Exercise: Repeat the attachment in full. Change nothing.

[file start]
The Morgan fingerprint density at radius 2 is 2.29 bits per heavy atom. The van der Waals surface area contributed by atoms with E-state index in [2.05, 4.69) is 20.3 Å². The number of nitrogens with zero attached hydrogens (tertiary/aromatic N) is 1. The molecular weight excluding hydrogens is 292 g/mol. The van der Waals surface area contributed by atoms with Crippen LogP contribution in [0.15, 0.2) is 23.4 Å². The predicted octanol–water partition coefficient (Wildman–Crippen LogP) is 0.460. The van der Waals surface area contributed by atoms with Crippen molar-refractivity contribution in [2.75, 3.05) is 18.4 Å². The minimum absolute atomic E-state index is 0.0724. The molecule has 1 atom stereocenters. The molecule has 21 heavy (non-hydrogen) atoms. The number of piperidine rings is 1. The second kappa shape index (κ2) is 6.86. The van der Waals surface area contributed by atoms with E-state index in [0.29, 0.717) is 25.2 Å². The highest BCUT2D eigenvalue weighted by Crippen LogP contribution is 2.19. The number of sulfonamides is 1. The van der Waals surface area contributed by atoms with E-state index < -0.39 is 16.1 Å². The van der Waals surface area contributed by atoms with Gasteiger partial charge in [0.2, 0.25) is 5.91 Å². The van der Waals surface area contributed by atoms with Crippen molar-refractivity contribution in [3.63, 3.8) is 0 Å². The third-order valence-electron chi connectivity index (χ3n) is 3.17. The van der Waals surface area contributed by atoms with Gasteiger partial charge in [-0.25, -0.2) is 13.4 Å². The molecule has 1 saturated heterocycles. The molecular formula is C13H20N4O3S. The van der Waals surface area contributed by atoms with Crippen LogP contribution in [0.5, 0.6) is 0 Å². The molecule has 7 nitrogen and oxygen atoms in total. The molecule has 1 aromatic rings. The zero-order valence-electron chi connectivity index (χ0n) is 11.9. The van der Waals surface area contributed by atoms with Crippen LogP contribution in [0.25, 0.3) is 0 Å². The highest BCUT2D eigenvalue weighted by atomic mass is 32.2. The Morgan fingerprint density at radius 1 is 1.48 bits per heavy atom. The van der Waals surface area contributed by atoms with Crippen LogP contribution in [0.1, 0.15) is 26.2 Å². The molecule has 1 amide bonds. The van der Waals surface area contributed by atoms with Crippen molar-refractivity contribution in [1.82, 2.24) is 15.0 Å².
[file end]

The Morgan fingerprint density at radius 2 is 2.29 bits per heavy atom. The van der Waals surface area contributed by atoms with E-state index in [2.05, 4.69) is 20.3 Å². The number of nitrogens with zero attached hydrogens (tertiary/aromatic N) is 1. The molecular weight excluding hydrogens is 292 g/mol. The van der Waals surface area contributed by atoms with Crippen LogP contribution in [0.15, 0.2) is 23.4 Å². The predicted octanol–water partition coefficient (Wildman–Crippen LogP) is 0.460. The van der Waals surface area contributed by atoms with Crippen molar-refractivity contribution in [2.75, 3.05) is 18.4 Å². The minimum absolute atomic E-state index is 0.0724. The molecule has 1 atom stereocenters. The molecule has 21 heavy (non-hydrogen) atoms. The number of piperidine rings is 1. The second kappa shape index (κ2) is 6.86. The van der Waals surface area contributed by atoms with E-state index in [0.29, 0.717) is 25.2 Å². The highest BCUT2D eigenvalue weighted by Crippen LogP contribution is 2.19. The number of sulfonamides is 1. The van der Waals surface area contributed by atoms with E-state index < -0.39 is 16.1 Å². The van der Waals surface area contributed by atoms with Gasteiger partial charge in [0.2, 0.25) is 5.91 Å². The van der Waals surface area contributed by atoms with Crippen molar-refractivity contribution in [3.63, 3.8) is 0 Å². The third-order valence-electron chi connectivity index (χ3n) is 3.17. The van der Waals surface area contributed by atoms with Gasteiger partial charge in [-0.25, -0.2) is 13.4 Å². The molecule has 1 saturated heterocycles. The molecular formula is C13H20N4O3S. The van der Waals surface area contributed by atoms with Crippen LogP contribution in [0.5, 0.6) is 0 Å². The molecule has 7 nitrogen and oxygen atoms in total. The molecule has 1 aromatic rings. The zero-order valence-electron chi connectivity index (χ0n) is 11.9. The van der Waals surface area contributed by atoms with Crippen LogP contribution in [0.25, 0.3) is 0 Å². The highest BCUT2D eigenvalue weighted by atomic mass is 32.2. The Morgan fingerprint density at radius 1 is 1.48 bits per heavy atom. The van der Waals surface area contributed by atoms with Crippen LogP contribution in [0.1, 0.15) is 26.2 Å². The molecule has 1 amide bonds. The van der Waals surface area contributed by atoms with Crippen molar-refractivity contribution in [1.82, 2.24) is 15.0 Å².